Point-of-care ultrasound can be used as an initial imaging modality in the right clinical context, especially if a tendon injury is suspected and should be used as an adjunct to radiographs when available. Partial tears may show incomplete disruption of the tendon fibers along with a hypoechoic area near the site of injury. Complete tears will demonstrate an obvious hypoechoic area with tendon visible proximally and distally depending on the degree of retraction. Color Doppler may show increased vascularity as a result of the injury. 

In select cases, computed tomography (CT) may be the imaging modality of choice. In patients with extensor mechanism injuries, CT is most useful when a fracture is suspected, as this can help delineate the fracture pattern and allow for surgical planning. In most cases, CT is not required. MRI also has a role in evaluating extensor mechanism injuries. In cases of suspected tendon rupture, the surgical team can use this information to evaluate for partial vs. complete tears and plan their surgical approach. If the patient is effused, an intra-articular injury has also occurred, and this can help identify any pathology in the joint.[11]

Treatment / Management

Treatment depends on the preservation of the extensor mechanism. Any injury causing impaired knee extension usually requires surgical repair and orthopedic consultation. The prognosis is favorable if the injury is diagnosed and treated early. 

Treatment for partial extensor injuries may depend on the patient. Young, active patients would benefit from early surgical repair to regain function. Older patients with significant comorbidities may benefit from a trial of nonoperative management, which requires placing the patient in a knee immobilizer with instructions for a progressive range of motion and weight-bearing plan. Whether an operative or nonoperative course is trialed, patients should expect to return to full activity after 6 months of extensive rehabilitation.

Treatment for patellar fractures again depends on the preservation of the extensor mechanism, as well as the type of fracture. Conservative treatment is appropriate for stable, non-displaced fractures with a preserved extensor mechanism. To test this, the fracture must remain stable when the knee is flexed up to 60 degrees. Comminuted fractures may be treated nonoperatively if they fall into this category. Vertically oriented fractures are more likely to be stable and heal while horizontal or transversely oriented fractures are at higher risk of further displacement, non-union, and loss of extension. The patient should be placed in a knee immobilizer with a limitation of knee flexion. The degree of flexion and weight-bearing is increased in a stepwise fashion. Surgical repair is appropriate for unstable fractures, or fractures that impair the extensor mechanism.[6]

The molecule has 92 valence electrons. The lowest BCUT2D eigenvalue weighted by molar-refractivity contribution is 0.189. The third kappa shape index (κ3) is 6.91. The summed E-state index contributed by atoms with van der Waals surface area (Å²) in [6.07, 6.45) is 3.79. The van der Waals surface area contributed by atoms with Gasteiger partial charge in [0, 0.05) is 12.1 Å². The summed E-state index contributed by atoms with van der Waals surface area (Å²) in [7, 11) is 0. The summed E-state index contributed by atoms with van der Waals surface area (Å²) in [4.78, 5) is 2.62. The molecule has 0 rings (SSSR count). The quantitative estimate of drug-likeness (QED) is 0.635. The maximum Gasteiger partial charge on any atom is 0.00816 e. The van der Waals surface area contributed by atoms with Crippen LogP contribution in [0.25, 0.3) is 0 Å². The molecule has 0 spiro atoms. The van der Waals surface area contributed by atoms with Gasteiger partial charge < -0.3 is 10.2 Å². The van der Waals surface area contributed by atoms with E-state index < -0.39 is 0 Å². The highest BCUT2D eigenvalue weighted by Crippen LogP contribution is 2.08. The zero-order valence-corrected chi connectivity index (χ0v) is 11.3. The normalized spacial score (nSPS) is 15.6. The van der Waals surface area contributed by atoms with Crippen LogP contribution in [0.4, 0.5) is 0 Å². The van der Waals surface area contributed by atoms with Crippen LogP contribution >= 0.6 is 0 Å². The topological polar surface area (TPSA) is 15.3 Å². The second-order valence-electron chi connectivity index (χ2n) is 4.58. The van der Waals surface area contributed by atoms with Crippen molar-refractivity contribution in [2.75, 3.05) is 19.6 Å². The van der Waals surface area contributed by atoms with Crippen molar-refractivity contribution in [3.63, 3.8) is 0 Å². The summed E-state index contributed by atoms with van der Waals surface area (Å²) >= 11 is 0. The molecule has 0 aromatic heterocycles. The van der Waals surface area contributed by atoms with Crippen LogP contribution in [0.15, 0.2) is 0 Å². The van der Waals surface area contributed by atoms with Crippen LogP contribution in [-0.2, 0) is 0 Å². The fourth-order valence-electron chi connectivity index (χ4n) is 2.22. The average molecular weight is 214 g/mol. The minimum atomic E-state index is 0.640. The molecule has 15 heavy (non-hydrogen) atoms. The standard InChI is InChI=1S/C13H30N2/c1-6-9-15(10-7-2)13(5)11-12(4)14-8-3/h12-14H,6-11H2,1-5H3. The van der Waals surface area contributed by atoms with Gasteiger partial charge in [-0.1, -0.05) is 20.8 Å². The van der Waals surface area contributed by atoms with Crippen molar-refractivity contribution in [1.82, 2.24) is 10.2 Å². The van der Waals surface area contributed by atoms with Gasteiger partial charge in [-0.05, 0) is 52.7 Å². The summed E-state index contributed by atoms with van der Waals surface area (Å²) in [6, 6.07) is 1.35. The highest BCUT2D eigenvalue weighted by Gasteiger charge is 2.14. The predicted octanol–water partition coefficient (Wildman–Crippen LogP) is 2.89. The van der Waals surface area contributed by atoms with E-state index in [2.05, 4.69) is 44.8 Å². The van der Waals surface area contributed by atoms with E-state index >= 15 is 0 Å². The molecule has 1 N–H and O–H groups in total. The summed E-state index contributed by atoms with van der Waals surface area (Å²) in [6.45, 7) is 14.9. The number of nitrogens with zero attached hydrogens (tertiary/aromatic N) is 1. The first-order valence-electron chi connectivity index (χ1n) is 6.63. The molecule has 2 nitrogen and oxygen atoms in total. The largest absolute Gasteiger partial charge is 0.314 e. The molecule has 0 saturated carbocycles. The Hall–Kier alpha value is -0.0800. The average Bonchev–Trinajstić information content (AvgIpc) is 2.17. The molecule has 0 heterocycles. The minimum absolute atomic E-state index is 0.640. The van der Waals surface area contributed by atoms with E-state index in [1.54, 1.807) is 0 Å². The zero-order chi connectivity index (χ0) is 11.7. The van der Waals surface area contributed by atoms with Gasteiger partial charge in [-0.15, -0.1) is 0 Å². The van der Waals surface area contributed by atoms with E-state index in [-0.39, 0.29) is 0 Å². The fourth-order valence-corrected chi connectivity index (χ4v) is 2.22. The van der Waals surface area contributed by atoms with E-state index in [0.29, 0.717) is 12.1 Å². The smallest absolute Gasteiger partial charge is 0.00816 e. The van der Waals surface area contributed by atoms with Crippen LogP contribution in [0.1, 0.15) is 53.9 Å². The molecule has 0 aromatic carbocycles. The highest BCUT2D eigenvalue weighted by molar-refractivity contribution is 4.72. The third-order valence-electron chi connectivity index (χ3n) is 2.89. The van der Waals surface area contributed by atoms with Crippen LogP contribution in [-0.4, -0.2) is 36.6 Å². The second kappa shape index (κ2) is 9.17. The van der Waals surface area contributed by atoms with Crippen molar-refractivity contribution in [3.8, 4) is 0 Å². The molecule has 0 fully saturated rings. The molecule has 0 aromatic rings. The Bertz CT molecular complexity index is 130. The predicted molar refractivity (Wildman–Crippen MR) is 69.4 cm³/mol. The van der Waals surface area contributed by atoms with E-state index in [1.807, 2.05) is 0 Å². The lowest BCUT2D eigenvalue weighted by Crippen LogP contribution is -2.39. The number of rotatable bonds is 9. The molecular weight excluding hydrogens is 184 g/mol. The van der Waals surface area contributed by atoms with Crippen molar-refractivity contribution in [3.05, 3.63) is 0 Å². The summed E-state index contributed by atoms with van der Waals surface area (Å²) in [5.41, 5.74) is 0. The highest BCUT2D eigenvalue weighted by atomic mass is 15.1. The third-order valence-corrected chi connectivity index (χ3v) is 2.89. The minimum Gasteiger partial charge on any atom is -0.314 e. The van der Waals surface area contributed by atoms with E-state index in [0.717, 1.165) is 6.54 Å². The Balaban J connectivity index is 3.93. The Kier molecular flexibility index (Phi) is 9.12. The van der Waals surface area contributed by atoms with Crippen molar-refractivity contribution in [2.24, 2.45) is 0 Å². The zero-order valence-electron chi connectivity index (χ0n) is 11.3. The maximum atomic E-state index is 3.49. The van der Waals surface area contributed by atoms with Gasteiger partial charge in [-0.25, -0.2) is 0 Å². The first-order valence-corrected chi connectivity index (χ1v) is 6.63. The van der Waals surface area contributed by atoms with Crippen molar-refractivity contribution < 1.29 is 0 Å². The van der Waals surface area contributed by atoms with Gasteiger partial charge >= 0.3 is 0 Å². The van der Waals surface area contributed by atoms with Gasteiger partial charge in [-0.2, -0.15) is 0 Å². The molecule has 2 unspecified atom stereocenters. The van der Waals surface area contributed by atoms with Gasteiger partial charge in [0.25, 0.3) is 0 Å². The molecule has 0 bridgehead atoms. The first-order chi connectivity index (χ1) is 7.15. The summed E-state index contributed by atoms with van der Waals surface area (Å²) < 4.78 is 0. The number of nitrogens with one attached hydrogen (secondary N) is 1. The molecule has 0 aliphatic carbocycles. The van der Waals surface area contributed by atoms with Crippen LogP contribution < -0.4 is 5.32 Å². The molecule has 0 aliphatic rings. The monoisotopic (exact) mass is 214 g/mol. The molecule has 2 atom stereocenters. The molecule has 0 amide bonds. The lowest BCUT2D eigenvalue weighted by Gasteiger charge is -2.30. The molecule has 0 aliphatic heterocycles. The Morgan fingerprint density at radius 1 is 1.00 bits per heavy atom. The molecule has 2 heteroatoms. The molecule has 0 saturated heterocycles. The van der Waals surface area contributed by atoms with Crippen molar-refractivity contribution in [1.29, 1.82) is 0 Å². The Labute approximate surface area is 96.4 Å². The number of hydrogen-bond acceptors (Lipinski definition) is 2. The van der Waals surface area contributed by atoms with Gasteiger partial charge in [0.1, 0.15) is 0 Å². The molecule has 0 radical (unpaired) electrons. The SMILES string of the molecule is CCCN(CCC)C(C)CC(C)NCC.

For patients with patellar dislocations, if the patella is still dislocated on examination, it may be reduced based on clinical diagnosis alone without imaging. However, if there is any concern for associated bony injuries, or the patient is elderly with a first-time dislocation, a plain film should be considered before reduction. If the patella is unable to be reduced, orthopedic surgery should be consulted. If the injury is successfully reduced on the initial evaluation, the patient can be placed in a knee immobilizer with instructions to follow up with orthopedic surgery or sports medicine in 1 to 2 weeks. In most cases, conservative management is trialed first. Patients with a medially dislocated patella may require surgery for reduction. Patients with chronic dislocation may benefit from operative repairs, such as MPFL reconstruction or graft, to aid in patellar stability.[5][12]